This is an interesting case of five stars, because the hows and whys break down in a very, very, outlier-ish way. Please keep in mind that it’ll feel like I’m dragging this book, even though I scored it a 5/5.
Just a mini disclaimer: I went into this with insanely high expectations – not because of my fondness for the Grisha trilogy (I actually don’t really like TGT, not five years ago when I first read them, and not two days ago when I contemplated rereading before jumping into KoS), but because of the sheer mastery of Bardugo’s SIX OF CROWS and CROOKED KINGDOM, which are a masterclass in plotting and pacing and characterization.
Let it be known that this is my 8th Bardugo book, and I’ve developed certain standards for her work. THAT, more than anything, is what raised my expectations.
The biggest issue, for me, was the pacing. It waffled and glided almost aimlessly at times, teasing at a plot thread but never grasping it, and it felt like Bardugo was almost like, “just continue reading! Do you trust me?” And the thing is, I DO trust her, and that’s why, though I was bothered with the loose, slow plotline, I powered through it regardless.
And that’s what kind of made this experience not as enjoyable as her previous works – I didn’t enjoy the journey. I just looked forward to getting to my destination, and that’s it. Which is unlike Bardugo.
My problem is with Nina’s chapters. Y’all, they’re aimless. They dragged. I just couldn’t see how they tie in to Nikolai’s side of things – and, mini spoiler, you don’t even get to find out how they’re relevant at the end. It’s another “trust me” thing. Also – and this is a subjective thing – I don’t mind Nina moving on after Matthias, I really don’t, but introducing Hanne so early and having Nina ALREADY develop feelings for her … nah, I don’t like that. It would’ve been much cooler for Hanne to start off as maybe someone offering comfort, support, as Nina works through her grief, and THEN intro the romanticky shenanigans. But not so soon. Don’t do a disservice to the SoC readers like that by tossing Matthias away the second a new person walks in on the scene.
Another issue is the sudden hard swerve into surreal, almost Maggie Stiefvater-like territory at around midway through this giant 500-paged chonky boi of a book. Things get weird fast and … I don’t know how to feel about that. I have a love/hate relationship with Stiefvater’s surrealist fantasy so .. make of that what you will.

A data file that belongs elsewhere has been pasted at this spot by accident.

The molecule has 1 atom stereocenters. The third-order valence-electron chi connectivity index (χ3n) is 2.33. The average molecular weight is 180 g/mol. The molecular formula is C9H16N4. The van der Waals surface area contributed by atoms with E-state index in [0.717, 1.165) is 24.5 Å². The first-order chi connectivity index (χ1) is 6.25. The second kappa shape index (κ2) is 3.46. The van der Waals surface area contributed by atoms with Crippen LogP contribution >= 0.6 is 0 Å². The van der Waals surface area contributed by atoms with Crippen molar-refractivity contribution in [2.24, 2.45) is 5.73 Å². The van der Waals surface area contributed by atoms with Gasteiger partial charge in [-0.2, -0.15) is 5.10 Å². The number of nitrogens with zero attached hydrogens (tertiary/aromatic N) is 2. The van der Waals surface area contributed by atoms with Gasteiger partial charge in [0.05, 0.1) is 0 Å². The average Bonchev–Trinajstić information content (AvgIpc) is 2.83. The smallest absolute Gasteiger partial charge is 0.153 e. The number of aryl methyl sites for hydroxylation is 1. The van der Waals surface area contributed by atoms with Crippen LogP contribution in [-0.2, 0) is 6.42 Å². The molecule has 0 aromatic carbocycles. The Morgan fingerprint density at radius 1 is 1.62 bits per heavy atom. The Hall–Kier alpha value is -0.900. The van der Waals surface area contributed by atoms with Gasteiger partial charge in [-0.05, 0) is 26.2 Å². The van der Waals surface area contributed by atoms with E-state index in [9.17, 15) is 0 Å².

But Tala, you say impatiently, why the five stars? I told you I’m gonna drag this book first. And the reason I justify the perfect rating is because of the way I rate my reads. I know I’m in the minority here, but I DON’T compare apples to apples. Ie, I don’t compare a Leigh Bardugo book to a Leigh Bardugo book, so even though I gave Crooked Kingdom 5 stars and I acknowledge that King of Scars is a bit weaker than CK, I don’t deduct points off KoS because, on the macro scale of YA, KoS is a 5. Even a not-so-good Bardugo book is still better than some of what’s out there. The one non-negotiable, not-subjective part of my critique is the pacing, and I forgive that because of the way it all comes together in the end. Having the dominoes fall like that is no easy feat, so there we have it. A solid 5/5.
Let’s shift gears and talk positives.
My biggest surprise, though, is my love for Nikolai. Y’all, please don’t throw dodgeballs at me while I cower in the corner of the gym, but I *whispers* never really liked Nik? I don’t know why. Fourteen-year-old me was weird back in my Grisha Trilogy days. But now? NOW I see the appeal. I love Nikolai. I love him. I do. And I wish, given that this is marketed more as HIS book, that we would’ve seen more of him. I’m just reeling atm, because I finally get it now! I do! THAT’S why Nik Lantsov is such a big deal!! My worldview is changed.
Also: Zoya. Can we please talk about her? She’s so different from Bardugo’s other FMCs – she almost has that Kaz “I don’t give a shit” Brekker vibe. THIS is what I mean when I say give us more unabashedly “unlikeable” girls. Zoya is prickly and angry and no, she doesn’t have a “heart of gold” under her tough exterior. She’s just herself. Bless.
Let it also be known that Nikolai and Zoya may be my favorite fictional couple ever. And I know this is such a weird thing to say because this is the slowest burn you’ll ever see and some of y’all are questioning if they’re even MEANT to be a couple. But here’s the thing – they’re the most honest ship I’ve ever seen. They don’t hide ANYTHING. Before all else, it’s a relationship founded on mutual respect and trust and honesty. Add to that solid foundation a healthy dose of sass and banter, and you get, as I said, my favorite ship of all time.
As always, the writing is something else. There are SO many lines I highlighted for their gorgeousness, and one of the things I love most about Bardugo’s style is that she drops quotable lines when you least expect them, as if she’s not even trying.
Overall? I like it AND I’m able to see its faults. I firmly believe that the mixed opinion is because of the insanely high expectations people have to return to Ravka and, of course, Nikolai, but the way I rate and the fact that I didn’t even like TGT all that much is what definitely influenced my opinion the most.